Danielle Mckinley:
Yeah, two minutes. Ryan says, “Two minutes, tell everybody how to be HIPAA compliant. Ready? Go.”

Ryan Isaac:
Yeah, go. Not how to be. But yeah, what does it even mean, yeah?

Danielle Mckinley:
So what it means is to protect data. That’s the simplest way to put it is to protect information. So the HIPAA laws are not in place to make your life a nightmare or to cause you all of this struggle or extra work or stressful situations. They are in place to protect patient data. And then they are enforced by issuing penalties. So when a practice isn’t managing all of the compliance requirements, it subjects them to huge financial consequences when there’s a mistake in audit or some sort of breach.

Danielle Mckinley:
So the easiest way to put it would be to protect patient information. And instead of trying to outline all of the items you have to do in two minutes, I would direct listeners to taking a risk assessment. That will help them really understand where they’re at, what the laws are asking of them today and what needs to be done to protect their patient data and protect themselves from the penalties.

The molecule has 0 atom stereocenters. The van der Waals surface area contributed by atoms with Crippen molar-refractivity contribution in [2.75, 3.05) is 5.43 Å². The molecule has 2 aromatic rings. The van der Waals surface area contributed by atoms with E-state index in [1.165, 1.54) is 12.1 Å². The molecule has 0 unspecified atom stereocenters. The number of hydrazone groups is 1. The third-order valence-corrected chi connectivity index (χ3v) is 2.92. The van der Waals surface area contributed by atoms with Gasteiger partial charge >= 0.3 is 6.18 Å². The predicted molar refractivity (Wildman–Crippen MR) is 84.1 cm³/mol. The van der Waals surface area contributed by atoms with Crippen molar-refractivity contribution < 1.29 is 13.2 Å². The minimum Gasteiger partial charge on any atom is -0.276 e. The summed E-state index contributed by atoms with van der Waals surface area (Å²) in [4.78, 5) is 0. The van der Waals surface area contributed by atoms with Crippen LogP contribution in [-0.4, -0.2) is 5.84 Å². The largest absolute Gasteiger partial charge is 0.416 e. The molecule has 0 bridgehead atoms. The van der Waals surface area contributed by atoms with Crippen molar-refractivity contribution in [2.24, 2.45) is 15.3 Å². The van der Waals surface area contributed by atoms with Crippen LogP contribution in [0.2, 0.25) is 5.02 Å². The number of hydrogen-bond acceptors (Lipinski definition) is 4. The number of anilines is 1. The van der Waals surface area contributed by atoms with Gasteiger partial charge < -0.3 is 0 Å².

Ryan Isaac:
Okay, well, that’s a good overview for me. I mean, that might’ve been sub-two minutes actually, so good job. You did it. No, that’s really helpful. To protect data is the main overview. So then I question that seems like a simple task. But clearly, it’s not. And if there’s a giant penalty system, probably really robust, I’m just imagining the tax system and it’s this robust penalty system, then obviously people aren’t doing it.

Ryan Isaac:
We can kind of begin however you want to, but I’d be really curious to explore this path of what are the common mistakes that you’re seeing people make. I’d like to hear … Actually, maybe starting off with some of these financial penalties. Because that’s what our job is, to try to make sure that more money’s coming home, that they can save and invest and pay down debt and all those things. So let’s begin there. What are some of these penalties? How egregious do they get?